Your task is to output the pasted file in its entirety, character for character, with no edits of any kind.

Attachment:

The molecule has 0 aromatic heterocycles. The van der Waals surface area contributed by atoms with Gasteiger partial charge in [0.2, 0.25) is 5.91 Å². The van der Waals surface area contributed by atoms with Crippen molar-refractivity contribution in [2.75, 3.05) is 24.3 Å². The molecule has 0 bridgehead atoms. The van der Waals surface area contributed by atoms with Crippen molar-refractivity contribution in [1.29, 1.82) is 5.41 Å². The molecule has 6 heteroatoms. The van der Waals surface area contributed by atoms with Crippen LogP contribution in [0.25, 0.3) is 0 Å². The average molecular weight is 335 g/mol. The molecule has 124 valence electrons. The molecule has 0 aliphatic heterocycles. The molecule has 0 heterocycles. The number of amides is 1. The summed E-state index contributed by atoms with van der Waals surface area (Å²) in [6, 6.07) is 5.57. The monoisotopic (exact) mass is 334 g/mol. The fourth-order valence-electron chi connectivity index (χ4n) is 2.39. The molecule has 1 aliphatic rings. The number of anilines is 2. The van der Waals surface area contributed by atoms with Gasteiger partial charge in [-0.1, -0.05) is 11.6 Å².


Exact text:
The molecule has 0 aromatic heterocycles. The van der Waals surface area contributed by atoms with Gasteiger partial charge in [0.2, 0.25) is 5.91 Å². The van der Waals surface area contributed by atoms with Crippen molar-refractivity contribution in [2.75, 3.05) is 24.3 Å². The molecule has 0 bridgehead atoms. The van der Waals surface area contributed by atoms with Crippen molar-refractivity contribution in [1.29, 1.82) is 5.41 Å². The molecule has 6 heteroatoms. The van der Waals surface area contributed by atoms with Crippen LogP contribution in [0.25, 0.3) is 0 Å². The average molecular weight is 335 g/mol. The molecule has 124 valence electrons. The molecule has 0 aliphatic heterocycles. The molecule has 0 heterocycles. The number of amides is 1. The summed E-state index contributed by atoms with van der Waals surface area (Å²) in [6, 6.07) is 5.57. The monoisotopic (exact) mass is 334 g/mol. The fourth-order valence-electron chi connectivity index (χ4n) is 2.39. The molecule has 1 aliphatic rings. The number of anilines is 2. The van der Waals surface area contributed by atoms with Gasteiger partial charge in [-0.1, -0.05) is 11.6 Å².